Is it fortune telling?

People assume that foot reading is like fortune telling. It isn’t. It’s a fascinating tool to allow you to learn about someone’s emotions and personality. I compare it to the Myers-Briggs personality profiling tests that employers often use in their recruitment process. It doesn’t tell you everything but it does tell you enough. Unlike the Myers-Briggs tests though, it would be very hard for you to throw the results.

I have worked at the Dubai Ladies Club in 2007 teaching 14 to 17 year olds and 18 to 21 year olds how to use foot reading to understand their strengths and weaknesses and to use it as a tool for personal development.

Through teaching foot reading, I have found that it’s not only reflexologists who benefit from adding foot reading to their treatment. For example, Mary Stapleton wrote to me telling me of how she has incorporated foot reading into her hypnotherapy practice. Anne Town wrote to tell me about how she uses my foot map in conjunction with colour therapy and has since written a book about it.

What can your feet tell you?

Just as in reflexology, in foot reading we have a map of the foot using horizontal and vertical zones which I outline in my book “Let’s Read Our Feet!”. In reading the vertical zones, we are understanding the topic that you are thinking about. In reading the horizontal zones, we are understanding which area of your life upon which this thinking is impacting. The actual blemishes that we read are interpreted to tell us how it made you feel in relation to these zones.

It is a vast topic, but here are a few things that you can understand and incorporate into your treatment straight away.

Yellow Ball of the Foot

In reflexology the ball of the foot represents the lung area. In foot reading it represents your emotional life. If you see yellow discolouration in this area it is interpreted as “You are feeling fed up but are keeping those feelings to yourself. You don’t want anyone to know what you are feeling” We can further fine-tune the reading by looking at the exact zones it is in.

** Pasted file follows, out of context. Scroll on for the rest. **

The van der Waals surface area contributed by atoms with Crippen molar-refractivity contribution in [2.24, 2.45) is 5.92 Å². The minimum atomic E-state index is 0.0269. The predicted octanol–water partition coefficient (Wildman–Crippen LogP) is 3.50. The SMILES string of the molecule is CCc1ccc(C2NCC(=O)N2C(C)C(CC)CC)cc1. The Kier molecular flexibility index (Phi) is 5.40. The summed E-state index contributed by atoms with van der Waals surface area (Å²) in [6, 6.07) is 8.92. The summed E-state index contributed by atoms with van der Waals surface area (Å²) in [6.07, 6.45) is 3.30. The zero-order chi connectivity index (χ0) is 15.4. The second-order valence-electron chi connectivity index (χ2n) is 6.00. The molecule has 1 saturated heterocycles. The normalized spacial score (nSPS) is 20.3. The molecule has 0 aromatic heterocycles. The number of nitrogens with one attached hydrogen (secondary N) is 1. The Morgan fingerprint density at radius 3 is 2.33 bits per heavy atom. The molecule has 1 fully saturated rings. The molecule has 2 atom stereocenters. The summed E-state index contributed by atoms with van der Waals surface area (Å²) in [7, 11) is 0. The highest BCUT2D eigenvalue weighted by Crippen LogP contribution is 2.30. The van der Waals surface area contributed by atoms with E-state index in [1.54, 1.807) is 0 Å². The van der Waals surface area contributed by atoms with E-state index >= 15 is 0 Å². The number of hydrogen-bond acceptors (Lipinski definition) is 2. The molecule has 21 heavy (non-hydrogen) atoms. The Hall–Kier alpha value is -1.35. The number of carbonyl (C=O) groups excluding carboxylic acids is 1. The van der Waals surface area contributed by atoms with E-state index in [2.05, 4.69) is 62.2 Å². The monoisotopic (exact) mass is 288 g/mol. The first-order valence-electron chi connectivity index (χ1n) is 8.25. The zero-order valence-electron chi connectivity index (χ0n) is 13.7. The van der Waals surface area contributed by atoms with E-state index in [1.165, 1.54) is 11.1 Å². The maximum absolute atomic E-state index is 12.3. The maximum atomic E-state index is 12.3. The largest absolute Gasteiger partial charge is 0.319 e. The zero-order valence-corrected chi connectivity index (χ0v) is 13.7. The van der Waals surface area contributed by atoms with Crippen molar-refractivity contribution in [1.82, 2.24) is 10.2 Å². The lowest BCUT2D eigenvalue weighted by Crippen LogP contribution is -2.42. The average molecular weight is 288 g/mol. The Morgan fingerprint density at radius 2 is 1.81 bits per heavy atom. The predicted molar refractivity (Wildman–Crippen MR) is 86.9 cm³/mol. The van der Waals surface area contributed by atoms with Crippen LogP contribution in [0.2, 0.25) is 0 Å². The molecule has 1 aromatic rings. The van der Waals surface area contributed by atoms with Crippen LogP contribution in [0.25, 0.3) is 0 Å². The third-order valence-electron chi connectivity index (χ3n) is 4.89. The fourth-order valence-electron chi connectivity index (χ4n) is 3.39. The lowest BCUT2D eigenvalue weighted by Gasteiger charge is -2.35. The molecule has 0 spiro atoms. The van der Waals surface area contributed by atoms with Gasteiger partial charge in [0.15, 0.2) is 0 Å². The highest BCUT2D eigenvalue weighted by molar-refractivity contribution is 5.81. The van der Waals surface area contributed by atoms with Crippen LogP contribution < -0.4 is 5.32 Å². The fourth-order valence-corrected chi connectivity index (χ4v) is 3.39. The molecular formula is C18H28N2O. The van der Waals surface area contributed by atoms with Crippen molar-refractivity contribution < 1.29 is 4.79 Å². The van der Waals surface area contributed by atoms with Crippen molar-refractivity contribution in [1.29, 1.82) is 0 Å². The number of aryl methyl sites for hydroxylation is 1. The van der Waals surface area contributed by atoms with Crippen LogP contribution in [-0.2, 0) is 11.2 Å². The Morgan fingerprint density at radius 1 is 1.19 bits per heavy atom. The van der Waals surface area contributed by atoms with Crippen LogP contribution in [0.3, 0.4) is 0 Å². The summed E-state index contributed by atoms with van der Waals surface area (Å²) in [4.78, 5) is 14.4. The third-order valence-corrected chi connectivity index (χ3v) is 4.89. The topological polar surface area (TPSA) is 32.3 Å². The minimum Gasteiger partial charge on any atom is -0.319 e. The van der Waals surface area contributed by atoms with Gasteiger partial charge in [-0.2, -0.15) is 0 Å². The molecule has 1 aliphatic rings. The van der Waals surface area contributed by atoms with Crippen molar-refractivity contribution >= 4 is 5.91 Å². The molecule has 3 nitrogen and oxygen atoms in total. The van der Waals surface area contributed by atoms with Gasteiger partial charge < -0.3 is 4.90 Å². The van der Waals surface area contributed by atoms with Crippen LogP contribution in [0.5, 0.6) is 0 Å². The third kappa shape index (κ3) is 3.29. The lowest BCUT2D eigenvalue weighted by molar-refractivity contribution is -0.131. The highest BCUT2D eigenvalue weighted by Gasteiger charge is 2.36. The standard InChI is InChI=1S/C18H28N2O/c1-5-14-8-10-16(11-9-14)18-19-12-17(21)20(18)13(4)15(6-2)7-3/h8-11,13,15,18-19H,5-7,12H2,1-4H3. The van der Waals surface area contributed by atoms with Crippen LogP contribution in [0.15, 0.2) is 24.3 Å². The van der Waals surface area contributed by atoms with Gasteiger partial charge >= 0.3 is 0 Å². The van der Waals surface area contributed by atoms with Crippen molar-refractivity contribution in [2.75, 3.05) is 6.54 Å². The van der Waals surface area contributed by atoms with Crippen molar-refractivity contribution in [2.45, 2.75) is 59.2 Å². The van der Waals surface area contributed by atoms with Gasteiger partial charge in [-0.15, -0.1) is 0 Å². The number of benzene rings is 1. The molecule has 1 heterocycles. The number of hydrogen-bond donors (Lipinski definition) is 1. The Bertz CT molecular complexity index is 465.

Hard skin on shoulder reflex

Hard skin on the shoulder reflex represents “having responsibilities that are weighing heavily on your shoulders.” (The shoulder reflex is below the little toe on the ball of the foot)

Cracks on the heels

Cracks on the heels indicate “obstacles that you perceive you have to overcome before you can move forward and take the next steps.” Foot readers would use the map of the foot to understand which area of their life these obstacles impacted and would choose the deepest crack to tackle first. You can incorporate coaching skills with this.

Little toe on its side

This person is unconventional, rebellious, my way or the high way!

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Mina Al-Droubi
Mina Al-Droubi is a researcher and contributor to The Majalla. Mina, an Iraqi–British journalist, graduated in International Politics from City University and received her master’s degree in Middle East Politics from the School of Oriental and African Studies, London.